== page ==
Anyone else out there feel this way? UPDATE: Yes, apparently Abu Aardvark does.
Wednesday, March 15, 2006
Now the circle is almost complete....
I'm just gonna reprint this UPI report in its entirety and not say anything:
"Sex and the City" star Sarah Jessica Parker and "Jack & Bobby" writer Vanessa Taylor are developing a new HBO comedy based on "Washingtonienne."[You're really not going to say anything?--ed. Nothing.... except to ponder when Ana Marie Cox's novel will get optioned into a TV movie starring Alicia Witt. Then thecircle will be truly complete.]
Has Ahmadinejad jumped the shark?
Michael Slackman writes in the New York Times that both Iranian president Mahmoud Ahmadinejad and supreme leader Ayatollah Ali Khamenei are catching some flak for their handling of the nuclear negotiations:
Some people in powerful positions have begun to insist that the confrontational tactics of President Mahmoud Ahmadinejad have been backfiring, making it harder instead of easier for Iran to develop a nuclear program.Now, this might be a case of wishful thinking reporting. Much like the hope a few years ago that Iran's regime would be overthrown in a democratic revolution, reports of a regime crack-up are intoxicating because we so desperately want them to be true.
That said, Slackman has a source who explains why Iran has found itself in the pickle it's in -- like Saddam Hussein before them, the Iranians counted on the Russians way too much:
[O]ne political scientist who speaks regularly with members of the Foreign Ministry said that Iran had hinged much of its strategy on winning Russia's support. The political scientist asked not to be identified so as not to compromise his relationship with people in the government.And herein provides a lesson that I might add to my small compendium of Princess Bride-level maxims of international relations that I plann on publishing in my dotage:
1) Never get involved in a land war in Asia;
A follow-up on income inequality
A quick follow-up to a post on income inequality from earlier this month.
Part of the concern that some bloggers/economists have voiced about the rise in inequality is that it's a secular trend that shows no sign of stopping. Which brings us to an interesting fact -- in recent years, income inequality in the United States has been falling. Geoffrey Colvin explains in Fortune:
Rising income inequality has settled comfortably into America's big economic picture as a reliable--and much lamented--megatrend. Starting around the late 1960s, U.S. incomes started to become more disparate. The trend was remarkably steady. Recessions might slow it down or briefly reverse it, but mostly it just marched on....What explains this? Colvin proposes... wait for it... offshore outsourcing:
What could that trend reversal mean? The most obvious explanation seems highly counterintuitive: The skill premium, the extra value of higher education, must have declined after three decades of growing. The Fed researchers didn't pursue that line of thought, but economists Lawrence Mishel and Jared Bernstein at the Economic Policy Institute did, and they found supporting evidence in the new Economic Report of the President, issued within days of the new Fed survey. It cited Census Bureau data showing that the premium had indeed fallen sharply between 2000 and 2004. The real annual earnings of college graduates actually declined 5.2 percent, while those of high school graduates, strangely enough, rose 1.6 percent.Now, this would certainly be a reversal of course. Most economists allow that trade is responsible for a small increase in income inequality (though it's not all that important compared to other factors).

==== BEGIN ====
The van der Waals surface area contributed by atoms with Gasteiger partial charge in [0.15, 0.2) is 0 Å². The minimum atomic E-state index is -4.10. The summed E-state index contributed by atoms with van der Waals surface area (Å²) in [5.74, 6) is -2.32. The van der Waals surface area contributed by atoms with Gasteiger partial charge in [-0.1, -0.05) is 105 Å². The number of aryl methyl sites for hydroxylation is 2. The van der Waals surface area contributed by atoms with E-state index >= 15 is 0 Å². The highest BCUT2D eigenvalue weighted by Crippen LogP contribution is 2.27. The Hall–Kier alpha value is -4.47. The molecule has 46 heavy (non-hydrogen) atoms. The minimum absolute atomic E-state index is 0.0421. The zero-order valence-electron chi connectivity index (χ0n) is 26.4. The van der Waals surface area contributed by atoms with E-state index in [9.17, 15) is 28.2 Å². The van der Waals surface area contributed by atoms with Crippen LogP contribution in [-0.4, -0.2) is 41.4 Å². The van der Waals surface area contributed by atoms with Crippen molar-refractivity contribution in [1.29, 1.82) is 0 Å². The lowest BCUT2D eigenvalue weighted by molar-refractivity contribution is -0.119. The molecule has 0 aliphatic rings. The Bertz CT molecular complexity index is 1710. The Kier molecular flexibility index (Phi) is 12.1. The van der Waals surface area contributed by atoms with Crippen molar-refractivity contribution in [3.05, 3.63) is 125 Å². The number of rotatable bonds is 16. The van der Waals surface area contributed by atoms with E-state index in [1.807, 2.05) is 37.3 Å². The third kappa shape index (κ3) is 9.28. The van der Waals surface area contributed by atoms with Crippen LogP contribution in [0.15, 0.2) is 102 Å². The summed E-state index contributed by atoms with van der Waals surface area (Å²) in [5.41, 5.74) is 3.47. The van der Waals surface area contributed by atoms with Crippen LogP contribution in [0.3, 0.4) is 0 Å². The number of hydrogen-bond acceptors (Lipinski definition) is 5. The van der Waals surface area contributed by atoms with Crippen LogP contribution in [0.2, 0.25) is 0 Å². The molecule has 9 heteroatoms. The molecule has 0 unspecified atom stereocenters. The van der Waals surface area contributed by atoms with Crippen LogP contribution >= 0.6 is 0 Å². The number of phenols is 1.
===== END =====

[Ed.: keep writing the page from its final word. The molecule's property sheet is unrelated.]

I'm pretty dubious of this assertion, since it's my understanding that IT salaries have been increasing again ever since demand for IT went up. So mu hunch is that Colvin is over-extrapolating from the reduction in income inequality that came with the brief 2001 recession.
Still, I eagerly await my reader's reaction to the offshoring hypothesis.
Tuesday, March 14, 2006
When conservatives populate the earth....
What's the difference between Seattle and Salt Lake City? There are many differences, of course, but here's one you might not know. In Seattle, there are nearly 45% more dogs than children. In Salt Lake City, there are nearly 19% more kids than dogs.This is one of those arguments that sounds ineluctable when first proposed... but then I begin to wonder whether it will hold as strongly as Longman believes. Other factors beyond politics affect fertility rates. Labor market institutions still have a powerful effect as well.
Assuming Longman is correct, gowever, the interesting question is, why is this phenomenon taking place? Longman implicit assumption is that it's because of the waning of patriarchy among liberals:
Throughout the broad sweep of human history, there are many examples of people, or classes of people, who chose to avoid the costs of parenthood. Indeed, falling fertility is a recurring tendency of human civilization. Why then did humans not become extinct long ago? The short answer is patriarchy.Developing... over many generations.
UPDATE: Kieran Healy takes the time and effort I lacked to demonstrate why Longman's hypothesis is likely wrong.
Getting lectured to by the Chinese